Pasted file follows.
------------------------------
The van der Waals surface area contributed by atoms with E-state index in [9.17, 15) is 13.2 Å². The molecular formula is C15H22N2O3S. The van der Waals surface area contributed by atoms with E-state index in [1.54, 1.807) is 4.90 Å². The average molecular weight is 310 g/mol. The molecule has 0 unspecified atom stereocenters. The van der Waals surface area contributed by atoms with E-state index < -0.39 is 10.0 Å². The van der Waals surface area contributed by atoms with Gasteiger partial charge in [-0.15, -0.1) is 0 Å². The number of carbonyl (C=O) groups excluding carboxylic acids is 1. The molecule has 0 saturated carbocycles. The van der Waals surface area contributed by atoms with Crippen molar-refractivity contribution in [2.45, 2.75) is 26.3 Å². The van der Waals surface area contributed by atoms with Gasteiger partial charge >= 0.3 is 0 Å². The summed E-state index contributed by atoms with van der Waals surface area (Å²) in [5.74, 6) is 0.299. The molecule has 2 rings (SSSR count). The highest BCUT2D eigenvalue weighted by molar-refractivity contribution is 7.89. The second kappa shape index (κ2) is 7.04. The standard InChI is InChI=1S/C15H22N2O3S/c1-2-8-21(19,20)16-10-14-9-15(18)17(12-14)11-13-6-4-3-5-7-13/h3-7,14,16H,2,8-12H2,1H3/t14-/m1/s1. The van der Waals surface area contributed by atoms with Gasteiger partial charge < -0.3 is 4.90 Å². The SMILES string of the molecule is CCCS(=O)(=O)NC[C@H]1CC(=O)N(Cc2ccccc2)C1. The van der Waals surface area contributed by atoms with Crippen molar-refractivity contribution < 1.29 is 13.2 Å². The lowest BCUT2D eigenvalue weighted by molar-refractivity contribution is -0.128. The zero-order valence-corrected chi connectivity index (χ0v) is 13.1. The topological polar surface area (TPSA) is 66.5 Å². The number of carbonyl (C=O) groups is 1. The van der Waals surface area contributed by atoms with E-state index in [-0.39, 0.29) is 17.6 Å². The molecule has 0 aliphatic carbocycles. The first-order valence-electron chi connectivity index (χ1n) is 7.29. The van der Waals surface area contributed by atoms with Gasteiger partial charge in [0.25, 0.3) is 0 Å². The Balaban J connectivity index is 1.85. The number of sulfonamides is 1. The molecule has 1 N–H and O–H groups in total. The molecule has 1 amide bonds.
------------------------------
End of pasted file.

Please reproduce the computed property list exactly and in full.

The van der Waals surface area contributed by atoms with E-state index in [9.17, 15) is 13.2 Å². The molecular formula is C15H22N2O3S. The van der Waals surface area contributed by atoms with E-state index in [1.54, 1.807) is 4.90 Å². The average molecular weight is 310 g/mol. The molecule has 0 unspecified atom stereocenters. The van der Waals surface area contributed by atoms with E-state index < -0.39 is 10.0 Å². The van der Waals surface area contributed by atoms with Gasteiger partial charge in [-0.15, -0.1) is 0 Å². The number of carbonyl (C=O) groups excluding carboxylic acids is 1. The molecule has 0 saturated carbocycles. The van der Waals surface area contributed by atoms with Crippen molar-refractivity contribution in [2.45, 2.75) is 26.3 Å². The van der Waals surface area contributed by atoms with Gasteiger partial charge >= 0.3 is 0 Å². The summed E-state index contributed by atoms with van der Waals surface area (Å²) in [5.74, 6) is 0.299. The molecule has 2 rings (SSSR count). The highest BCUT2D eigenvalue weighted by molar-refractivity contribution is 7.89. The second kappa shape index (κ2) is 7.04. The standard InChI is InChI=1S/C15H22N2O3S/c1-2-8-21(19,20)16-10-14-9-15(18)17(12-14)11-13-6-4-3-5-7-13/h3-7,14,16H,2,8-12H2,1H3/t14-/m1/s1. The van der Waals surface area contributed by atoms with Gasteiger partial charge < -0.3 is 4.90 Å². The SMILES string of the molecule is CCCS(=O)(=O)NC[C@H]1CC(=O)N(Cc2ccccc2)C1. The van der Waals surface area contributed by atoms with Crippen molar-refractivity contribution < 1.29 is 13.2 Å². The lowest BCUT2D eigenvalue weighted by molar-refractivity contribution is -0.128. The zero-order valence-corrected chi connectivity index (χ0v) is 13.1. The topological polar surface area (TPSA) is 66.5 Å². The number of carbonyl (C=O) groups is 1. The van der Waals surface area contributed by atoms with E-state index in [-0.39, 0.29) is 17.6 Å². The molecule has 0 aliphatic carbocycles. The first-order valence-electron chi connectivity index (χ1n) is 7.29. The van der Waals surface area contributed by atoms with Gasteiger partial charge in [0.25, 0.3) is 0 Å². The Balaban J connectivity index is 1.85. The number of sulfonamides is 1. The molecule has 1 N–H and O–H groups in total. The molecule has 1 amide bonds.